OCD is marked by the obsessive thoughts that get stuck in a crippling loop inside the mind. A thought, something like “Touching this doorknob will make me sick” latches on, and sucks the life right out of you. So, coming face-to-face with each of my obsessive thoughts in succession quickly made me hyperaware of the presence of mental illness… and my inability to escape it. Depression set in quickly and with a vengeance. Panic attacks became worse and would debilitate me for the remainder of a day. After roughly three weeks in treatment, OCD was all I knew. There was no life outside of it. This condition robbed me of all joy, all relationships, and all life as I knew it.
Something inside of me snapped on July 12th. I knew I could no longer live this way, but I just couldn’t see a way out. This was not a cry for attention, and it wasn’t an intentionally selfish act. My decision to leave this Earth stemmed from the constant turmoil that defined my existence at the time. I truly believed that to die was the only way to find rest, and I was at peace with my decision.
I called in “sick” to treatment first thing in the morning. Laying in my bed at my parents house, staring at the ceiling fan, I felt nothing at all. I was absolutely defeated, and painfully numb. Something in my voice during that initial phone call must have triggered the therapists at my treatment facility, because when I finally got up to execute my plan, I was met at the top of the stairs by my mom. She was frantic and immediately grabbed hold of me. We struggled. I was in such a bad place that I could not be thwarted: I just knew I had to get out of this house, and away from this life. Turns out my mom is stronger than I anticipated, though, and I could not wrestle out of her grasp. About this time, the police showed up.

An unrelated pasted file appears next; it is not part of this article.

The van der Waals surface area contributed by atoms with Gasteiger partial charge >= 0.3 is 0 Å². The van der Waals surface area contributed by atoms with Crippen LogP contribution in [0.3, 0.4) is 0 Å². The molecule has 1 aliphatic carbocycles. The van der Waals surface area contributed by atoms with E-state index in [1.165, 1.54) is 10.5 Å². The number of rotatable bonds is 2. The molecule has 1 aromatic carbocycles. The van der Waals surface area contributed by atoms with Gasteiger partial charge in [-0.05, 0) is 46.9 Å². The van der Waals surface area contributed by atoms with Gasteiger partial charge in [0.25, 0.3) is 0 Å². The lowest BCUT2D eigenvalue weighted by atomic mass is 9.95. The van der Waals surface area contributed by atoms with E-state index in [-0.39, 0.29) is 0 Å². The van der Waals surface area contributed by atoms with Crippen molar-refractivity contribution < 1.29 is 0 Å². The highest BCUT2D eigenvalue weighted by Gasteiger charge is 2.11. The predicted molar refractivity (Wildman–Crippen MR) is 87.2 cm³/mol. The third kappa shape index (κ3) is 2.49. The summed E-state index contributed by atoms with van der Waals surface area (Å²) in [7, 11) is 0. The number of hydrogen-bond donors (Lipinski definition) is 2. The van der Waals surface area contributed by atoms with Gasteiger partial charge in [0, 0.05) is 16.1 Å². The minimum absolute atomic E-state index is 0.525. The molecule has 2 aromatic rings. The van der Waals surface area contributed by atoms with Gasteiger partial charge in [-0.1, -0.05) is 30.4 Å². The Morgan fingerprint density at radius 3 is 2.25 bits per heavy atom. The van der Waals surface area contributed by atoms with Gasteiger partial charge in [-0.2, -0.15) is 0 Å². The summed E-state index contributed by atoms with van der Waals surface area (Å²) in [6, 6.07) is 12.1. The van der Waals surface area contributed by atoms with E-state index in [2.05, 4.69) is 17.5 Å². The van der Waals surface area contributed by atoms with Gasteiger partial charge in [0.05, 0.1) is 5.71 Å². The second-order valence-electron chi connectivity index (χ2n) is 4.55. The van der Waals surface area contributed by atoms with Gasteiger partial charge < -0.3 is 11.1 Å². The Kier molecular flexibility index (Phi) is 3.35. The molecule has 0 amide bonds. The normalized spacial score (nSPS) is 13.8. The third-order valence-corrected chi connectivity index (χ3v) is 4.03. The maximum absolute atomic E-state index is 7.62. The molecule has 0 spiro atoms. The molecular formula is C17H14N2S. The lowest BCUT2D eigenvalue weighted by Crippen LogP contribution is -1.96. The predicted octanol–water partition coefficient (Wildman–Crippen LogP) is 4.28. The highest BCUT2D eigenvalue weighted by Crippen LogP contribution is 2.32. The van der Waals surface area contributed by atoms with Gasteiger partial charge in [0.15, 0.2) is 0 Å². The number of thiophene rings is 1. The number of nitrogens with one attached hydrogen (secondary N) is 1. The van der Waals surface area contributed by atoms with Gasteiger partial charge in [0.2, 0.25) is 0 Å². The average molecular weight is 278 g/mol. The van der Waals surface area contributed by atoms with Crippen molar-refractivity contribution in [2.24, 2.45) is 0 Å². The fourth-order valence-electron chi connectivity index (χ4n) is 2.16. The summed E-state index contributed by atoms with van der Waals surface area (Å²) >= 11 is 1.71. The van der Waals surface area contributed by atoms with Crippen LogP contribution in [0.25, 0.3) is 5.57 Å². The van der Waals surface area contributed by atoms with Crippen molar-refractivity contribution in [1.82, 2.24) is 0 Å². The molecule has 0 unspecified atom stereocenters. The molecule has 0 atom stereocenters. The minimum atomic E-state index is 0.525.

There was debate for roughly an hour about whether or not to take me to the hospital. Apparently, when a mental health professional deems you unsafe to yourself, it is nearly impossible to escape the system. Regardless, I ended up in the back of an ambulance with no shoes… and absolutely no hope.
Being on the other side of healthcare, being the patient that everyone assumed was “crazy” felt absolutely surreal. Even the physician who was supposed to be conducting my mental evaluation was vague, quick, and offered very little sympathy. I’m not saying that anyone needed to feel my emotions were justified, but at the very least a bit of understanding would have sufficed. I still remember laying in a hospital bed, with a police officer guarding my door (I mean really?) and feeling like I was floating. Like all of this was happening in front of me, not to me. At the same time, I was utterly indifferent to my fate. Lock me up, let me go… it made no difference. I was so very lost.
Unbeknownst to me, an officer was called to escort me to a psychiatric facility. Turns out he went to high school with me, which was absolutely the cherry on top of this horrific nightmare. I was forced to both ride in the back of the police car, and make small talk with a former acquaintance. All while wondering why anybody cared at all if I wanted to die. Moments later, walking into the facility, my life was about to get SO much worse.
To be continued…